DoH plans rapid transfer of patients between GPs

The DoH has warned PCTs in England to brace themselves for the possibility of a mass migration of patients when the results of its controversial access survey are published this month.

PCTs have been told to be ready to allow patients to switch practices quickly by developing rapid records-transfer systems.

PCTs are also advised to consider setting up a walk-in centre if necessary to meet patients’ demand for out-of-hours healthcare.

PCTs need to be ready to facilitate ‘patients wanting to change registration to practices with higher satisfaction rates’, the DoH has warned in its GP patient survey guidance.

The DoH has also warned PCTs to expect a media backlash and advised them to have a communications plan in place.

The survey, sharply criticised by the GPC for including ‘leading questions’ that clashed with the GMS contract, achieved a 40 per cent response rate (GP, 1 December 2006).

GPC chairman Dr Hamish Meldrum said: ‘The questions are biased in such a way that the results are not meaningful.

‘We don’t think that they will be a fair reflection of the services practices provide. I hope people won’t be tempted to switch practices on the basis of this. They may be basing decisions on false assumptions and dubious evidence.’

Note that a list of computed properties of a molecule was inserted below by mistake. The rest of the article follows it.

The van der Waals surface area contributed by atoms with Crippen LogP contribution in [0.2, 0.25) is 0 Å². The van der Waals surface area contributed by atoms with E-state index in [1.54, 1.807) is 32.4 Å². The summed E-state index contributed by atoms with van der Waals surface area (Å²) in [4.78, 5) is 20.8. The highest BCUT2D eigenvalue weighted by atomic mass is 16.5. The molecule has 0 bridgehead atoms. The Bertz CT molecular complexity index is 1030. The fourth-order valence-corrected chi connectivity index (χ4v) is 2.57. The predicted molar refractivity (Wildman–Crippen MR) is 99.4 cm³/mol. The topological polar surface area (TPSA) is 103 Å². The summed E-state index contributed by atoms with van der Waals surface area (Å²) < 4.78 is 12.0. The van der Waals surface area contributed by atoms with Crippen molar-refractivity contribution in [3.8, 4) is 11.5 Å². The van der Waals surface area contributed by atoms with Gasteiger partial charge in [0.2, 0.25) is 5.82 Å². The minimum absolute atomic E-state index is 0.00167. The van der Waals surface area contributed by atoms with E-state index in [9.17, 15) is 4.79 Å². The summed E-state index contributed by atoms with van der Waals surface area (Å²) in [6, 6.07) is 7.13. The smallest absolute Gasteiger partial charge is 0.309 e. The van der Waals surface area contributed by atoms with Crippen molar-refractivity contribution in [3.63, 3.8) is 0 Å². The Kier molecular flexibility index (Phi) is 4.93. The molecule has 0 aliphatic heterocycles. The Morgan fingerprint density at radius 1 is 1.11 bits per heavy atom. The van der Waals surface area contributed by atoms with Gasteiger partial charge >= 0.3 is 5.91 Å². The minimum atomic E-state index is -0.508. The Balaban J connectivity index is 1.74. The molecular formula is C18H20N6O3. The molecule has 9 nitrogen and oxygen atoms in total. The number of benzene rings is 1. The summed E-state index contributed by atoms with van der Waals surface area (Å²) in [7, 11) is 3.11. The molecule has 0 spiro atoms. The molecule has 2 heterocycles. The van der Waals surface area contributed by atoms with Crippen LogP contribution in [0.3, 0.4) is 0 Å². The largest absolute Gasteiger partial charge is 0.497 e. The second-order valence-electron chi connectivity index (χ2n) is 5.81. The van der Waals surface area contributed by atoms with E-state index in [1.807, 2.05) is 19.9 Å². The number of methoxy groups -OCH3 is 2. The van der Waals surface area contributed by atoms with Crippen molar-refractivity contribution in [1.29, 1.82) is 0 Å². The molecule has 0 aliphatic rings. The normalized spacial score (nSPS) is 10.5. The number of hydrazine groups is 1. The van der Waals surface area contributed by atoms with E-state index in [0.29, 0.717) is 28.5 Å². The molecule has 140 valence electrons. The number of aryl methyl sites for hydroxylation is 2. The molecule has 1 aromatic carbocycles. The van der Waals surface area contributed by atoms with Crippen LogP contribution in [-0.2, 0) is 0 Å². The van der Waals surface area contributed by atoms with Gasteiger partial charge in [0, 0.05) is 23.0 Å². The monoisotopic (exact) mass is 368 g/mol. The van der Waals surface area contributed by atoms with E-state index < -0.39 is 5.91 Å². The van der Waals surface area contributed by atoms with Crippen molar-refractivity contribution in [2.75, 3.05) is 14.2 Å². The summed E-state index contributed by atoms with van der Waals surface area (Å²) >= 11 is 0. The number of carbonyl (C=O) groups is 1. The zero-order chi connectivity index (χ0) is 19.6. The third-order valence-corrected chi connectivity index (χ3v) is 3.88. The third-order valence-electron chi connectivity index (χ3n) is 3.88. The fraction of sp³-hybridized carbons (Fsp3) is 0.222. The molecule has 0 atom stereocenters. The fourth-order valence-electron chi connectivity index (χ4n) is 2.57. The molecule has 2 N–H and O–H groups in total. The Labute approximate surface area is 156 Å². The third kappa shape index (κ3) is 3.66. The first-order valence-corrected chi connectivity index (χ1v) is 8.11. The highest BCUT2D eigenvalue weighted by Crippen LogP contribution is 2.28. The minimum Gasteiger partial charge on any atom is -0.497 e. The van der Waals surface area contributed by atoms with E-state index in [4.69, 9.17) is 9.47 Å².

Dr Mike Dixon, chairman of the NHS Alliance, said that even one or two patients asking to change practice would concentrate GPs’ minds.

‘For a lot of GPs, this will be a first taste of what patient power, given information, can lead to,’ he said. But he added that suggesting neighbouring walk-in centres was ‘the equivalent of a nuclear deterrent’.

GPs facing patients dissatisfied with their opening times would be better advised to group together to deliver extended hours, he said.

PCTs will use the results to assess whether the 2006/7 directed enhanced service for access targets were met. Payments worth £12,000 to the average practice are due in practices’ first-quarter payments for 2007/8.

Dr Dixon said the survey results were unlikely to lead to a mass walk-out by patients.

‘They leave on the basis of what they see, touch and feel, and that doesn’t change on the basis of some survey,’ he added.

But the outcomes would stimulate debate in practices that did not achieve a good outcome, he said.

A DoH spokeswoman said: ‘It is only right that we prepare SHAs and PCTs so they are best placed to deal with interest when the results are published.

‘This does not pre-empt the results. We are simply outlining possible issues that PCTs may need to consider.’

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